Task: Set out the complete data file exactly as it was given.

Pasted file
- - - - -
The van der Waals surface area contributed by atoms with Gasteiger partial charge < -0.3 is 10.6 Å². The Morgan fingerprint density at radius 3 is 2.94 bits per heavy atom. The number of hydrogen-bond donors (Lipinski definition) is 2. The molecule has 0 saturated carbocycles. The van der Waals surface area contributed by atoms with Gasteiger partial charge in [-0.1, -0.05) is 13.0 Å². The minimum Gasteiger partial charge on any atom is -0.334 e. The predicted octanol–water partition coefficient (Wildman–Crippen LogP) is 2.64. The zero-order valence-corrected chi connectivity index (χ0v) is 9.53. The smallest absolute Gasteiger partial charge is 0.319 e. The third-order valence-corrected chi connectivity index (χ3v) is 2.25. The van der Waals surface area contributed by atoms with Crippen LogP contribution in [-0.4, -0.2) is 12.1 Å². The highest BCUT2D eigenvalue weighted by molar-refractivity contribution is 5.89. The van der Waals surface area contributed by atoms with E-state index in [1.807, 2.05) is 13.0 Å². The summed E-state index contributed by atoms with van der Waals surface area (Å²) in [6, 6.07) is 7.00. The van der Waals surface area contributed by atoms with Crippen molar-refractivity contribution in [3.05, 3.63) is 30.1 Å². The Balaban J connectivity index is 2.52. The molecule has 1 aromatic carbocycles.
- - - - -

The van der Waals surface area contributed by atoms with Gasteiger partial charge < -0.3 is 10.6 Å². The Morgan fingerprint density at radius 3 is 2.94 bits per heavy atom. The number of hydrogen-bond donors (Lipinski definition) is 2. The molecule has 0 saturated carbocycles. The van der Waals surface area contributed by atoms with Gasteiger partial charge in [-0.1, -0.05) is 13.0 Å². The minimum Gasteiger partial charge on any atom is -0.334 e. The predicted octanol–water partition coefficient (Wildman–Crippen LogP) is 2.64. The zero-order valence-corrected chi connectivity index (χ0v) is 9.53. The smallest absolute Gasteiger partial charge is 0.319 e. The third-order valence-corrected chi connectivity index (χ3v) is 2.25. The van der Waals surface area contributed by atoms with Crippen LogP contribution in [-0.4, -0.2) is 12.1 Å². The highest BCUT2D eigenvalue weighted by molar-refractivity contribution is 5.89. The van der Waals surface area contributed by atoms with E-state index in [1.807, 2.05) is 13.0 Å². The summed E-state index contributed by atoms with van der Waals surface area (Å²) in [6, 6.07) is 7.00. The van der Waals surface area contributed by atoms with Crippen molar-refractivity contribution in [3.05, 3.63) is 30.1 Å². The Balaban J connectivity index is 2.52. The molecule has 1 aromatic carbocycles.